Energy Regulator’s Policy Shift Could Save New England Consumers More Than $57 Million Per Year
WASHINGTON (November 21, 2012) – Last Thursday, the Federal Energy Regulatory Commission (FERC) issued a “policy statement” in which the Commission raises the bar that transmission companies must meet in order to receive costly “incentives,” or bonuses from electricity customers for building new transmission lines. These much-needed reforms are consistent with those called for by Rep. Ed Markey (D-Mass.) in a May 11, 2012 letter to FERC.
“In today’s economy, the guaranteed 11 percent rate of return that New England transmission companies earn for doing their job‑‑building new transmission lines when and where they are needed‑‑is a pretty attractive investment,” said Rep. Markey, the Ranking Member of the Natural Resources Committee. “The policy guidance issued by FERC says that electricity consumers are going to be forced to pay more than that to transmission companies that build new facilities only where there is a darn good reason for it. I agree. I commend the Commission for this pro-consumer decision that could save New England electricity consumers $57 million or more annually in the coming years. I urge the Commission to be aggressive in implementing this policy.”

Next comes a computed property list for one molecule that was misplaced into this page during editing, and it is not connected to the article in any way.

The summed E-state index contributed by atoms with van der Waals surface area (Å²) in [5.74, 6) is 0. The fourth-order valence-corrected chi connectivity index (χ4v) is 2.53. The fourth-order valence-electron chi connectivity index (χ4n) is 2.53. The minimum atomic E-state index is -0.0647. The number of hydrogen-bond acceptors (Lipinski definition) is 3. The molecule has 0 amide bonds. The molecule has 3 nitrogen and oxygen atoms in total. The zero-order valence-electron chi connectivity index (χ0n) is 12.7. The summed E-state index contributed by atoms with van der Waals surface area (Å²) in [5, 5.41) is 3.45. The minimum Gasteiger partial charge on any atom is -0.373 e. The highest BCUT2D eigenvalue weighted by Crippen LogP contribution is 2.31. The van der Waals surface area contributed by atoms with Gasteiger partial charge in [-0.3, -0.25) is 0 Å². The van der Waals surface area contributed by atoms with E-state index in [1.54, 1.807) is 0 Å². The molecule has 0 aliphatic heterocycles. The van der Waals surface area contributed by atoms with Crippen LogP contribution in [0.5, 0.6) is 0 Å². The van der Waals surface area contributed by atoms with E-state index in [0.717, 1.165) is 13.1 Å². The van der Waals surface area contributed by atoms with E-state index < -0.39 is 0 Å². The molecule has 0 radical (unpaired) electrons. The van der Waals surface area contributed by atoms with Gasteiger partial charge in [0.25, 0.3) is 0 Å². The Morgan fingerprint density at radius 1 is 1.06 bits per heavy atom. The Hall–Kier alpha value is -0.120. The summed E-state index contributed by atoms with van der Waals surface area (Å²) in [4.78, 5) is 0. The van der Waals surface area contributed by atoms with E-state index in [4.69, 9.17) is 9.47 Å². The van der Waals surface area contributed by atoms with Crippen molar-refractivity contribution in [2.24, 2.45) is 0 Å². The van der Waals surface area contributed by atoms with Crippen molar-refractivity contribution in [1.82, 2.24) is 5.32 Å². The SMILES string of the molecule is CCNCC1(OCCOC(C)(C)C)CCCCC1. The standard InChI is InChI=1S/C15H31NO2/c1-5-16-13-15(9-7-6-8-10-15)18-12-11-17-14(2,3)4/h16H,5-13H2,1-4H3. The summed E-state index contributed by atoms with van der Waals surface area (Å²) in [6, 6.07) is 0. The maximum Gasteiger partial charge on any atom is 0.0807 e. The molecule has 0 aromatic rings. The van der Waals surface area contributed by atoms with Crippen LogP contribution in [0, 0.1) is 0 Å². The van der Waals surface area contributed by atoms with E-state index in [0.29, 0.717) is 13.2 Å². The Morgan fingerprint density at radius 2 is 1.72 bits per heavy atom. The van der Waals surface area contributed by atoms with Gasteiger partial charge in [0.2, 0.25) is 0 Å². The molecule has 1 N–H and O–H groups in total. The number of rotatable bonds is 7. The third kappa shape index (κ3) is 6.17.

A provision of the Republican 2005 Energy Bill affords transmission developers a chance to seek bonuses from electricity consumers on top of their regular earnings if their projects meet certain criteria. However, since the implementation of this legislation, nearly every transmission project built in New England has qualified for these bonuses, costing electricity consumers millions of additional dollars. Last week’s policy statement from FERC states that these bonuses will be awarded only where the developer has first taken steps to mitigate its financial risks. This policy change should make it more difficult to obtain these bonuses in the future. FERC also states incentive bonuses should be applied only to the project’s budgeted cost, and not to cover cost overruns.
Rep. Markey led opposition the incentive payment legislation when it was debated in Congress, warning that it would force consumers to pay higher rates for transmission projects that would have been built anyway even without the added bonuses. He also held a hearing on transmission issues in 2009 in which he raised concerns about the bonuses.
New England’s current transmission plans include $5.7 billion in new transmission projects that are under development. By avoiding incentive bonuses that would force consumers to pay an additional 1 percent or more on top of the base return, consumers can hope to save $57 million per year or more in coming years.
A copy of the letter sent by Rep. Markey to FERC can be found HERE.
A copy of the FERC policy statement can be found HERE.
Contact: Eben Burnham-Snyder, Rep. Ed Markey, 202-225-6065
Giselle Barry, Rep. Ed Markey, 202-225-2836